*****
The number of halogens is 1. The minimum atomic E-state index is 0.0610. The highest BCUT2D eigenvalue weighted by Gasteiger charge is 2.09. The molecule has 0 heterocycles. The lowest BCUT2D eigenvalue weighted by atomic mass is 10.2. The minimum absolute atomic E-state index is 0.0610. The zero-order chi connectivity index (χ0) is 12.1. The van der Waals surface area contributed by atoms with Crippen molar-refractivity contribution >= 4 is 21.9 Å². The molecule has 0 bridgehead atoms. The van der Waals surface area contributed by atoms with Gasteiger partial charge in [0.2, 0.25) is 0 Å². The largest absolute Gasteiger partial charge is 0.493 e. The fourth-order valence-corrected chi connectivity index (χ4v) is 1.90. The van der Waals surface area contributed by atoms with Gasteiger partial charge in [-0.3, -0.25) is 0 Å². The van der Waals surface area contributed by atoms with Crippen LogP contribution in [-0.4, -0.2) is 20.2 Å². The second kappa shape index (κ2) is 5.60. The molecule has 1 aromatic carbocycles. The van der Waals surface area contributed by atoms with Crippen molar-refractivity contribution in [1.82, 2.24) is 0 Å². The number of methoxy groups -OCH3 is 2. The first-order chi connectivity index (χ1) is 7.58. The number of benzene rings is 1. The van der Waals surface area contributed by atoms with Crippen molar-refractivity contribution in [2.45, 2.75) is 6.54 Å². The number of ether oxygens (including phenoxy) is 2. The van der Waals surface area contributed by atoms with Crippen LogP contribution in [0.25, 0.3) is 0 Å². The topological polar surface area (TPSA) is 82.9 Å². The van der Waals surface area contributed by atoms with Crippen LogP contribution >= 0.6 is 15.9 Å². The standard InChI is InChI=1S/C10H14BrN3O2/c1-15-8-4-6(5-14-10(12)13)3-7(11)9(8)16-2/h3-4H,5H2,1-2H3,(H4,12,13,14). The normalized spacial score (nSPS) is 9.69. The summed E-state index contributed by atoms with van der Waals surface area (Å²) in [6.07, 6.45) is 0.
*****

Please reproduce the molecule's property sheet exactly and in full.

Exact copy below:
The number of halogens is 1. The minimum atomic E-state index is 0.0610. The highest BCUT2D eigenvalue weighted by Gasteiger charge is 2.09. The molecule has 0 heterocycles. The lowest BCUT2D eigenvalue weighted by atomic mass is 10.2. The minimum absolute atomic E-state index is 0.0610. The zero-order chi connectivity index (χ0) is 12.1. The van der Waals surface area contributed by atoms with Crippen molar-refractivity contribution >= 4 is 21.9 Å². The molecule has 0 bridgehead atoms. The van der Waals surface area contributed by atoms with Gasteiger partial charge in [0.2, 0.25) is 0 Å². The largest absolute Gasteiger partial charge is 0.493 e. The fourth-order valence-corrected chi connectivity index (χ4v) is 1.90. The van der Waals surface area contributed by atoms with Gasteiger partial charge in [-0.3, -0.25) is 0 Å². The van der Waals surface area contributed by atoms with Crippen LogP contribution in [-0.4, -0.2) is 20.2 Å². The second kappa shape index (κ2) is 5.60. The molecule has 1 aromatic carbocycles. The van der Waals surface area contributed by atoms with Crippen molar-refractivity contribution in [1.82, 2.24) is 0 Å². The number of methoxy groups -OCH3 is 2. The first-order chi connectivity index (χ1) is 7.58. The number of benzene rings is 1. The van der Waals surface area contributed by atoms with Crippen molar-refractivity contribution in [2.45, 2.75) is 6.54 Å². The number of ether oxygens (including phenoxy) is 2. The van der Waals surface area contributed by atoms with Crippen LogP contribution in [0.25, 0.3) is 0 Å². The topological polar surface area (TPSA) is 82.9 Å². The van der Waals surface area contributed by atoms with Crippen LogP contribution >= 0.6 is 15.9 Å². The standard InChI is InChI=1S/C10H14BrN3O2/c1-15-8-4-6(5-14-10(12)13)3-7(11)9(8)16-2/h3-4H,5H2,1-2H3,(H4,12,13,14). The normalized spacial score (nSPS) is 9.69. The summed E-state index contributed by atoms with van der Waals surface area (Å²) in [6.07, 6.45) is 0.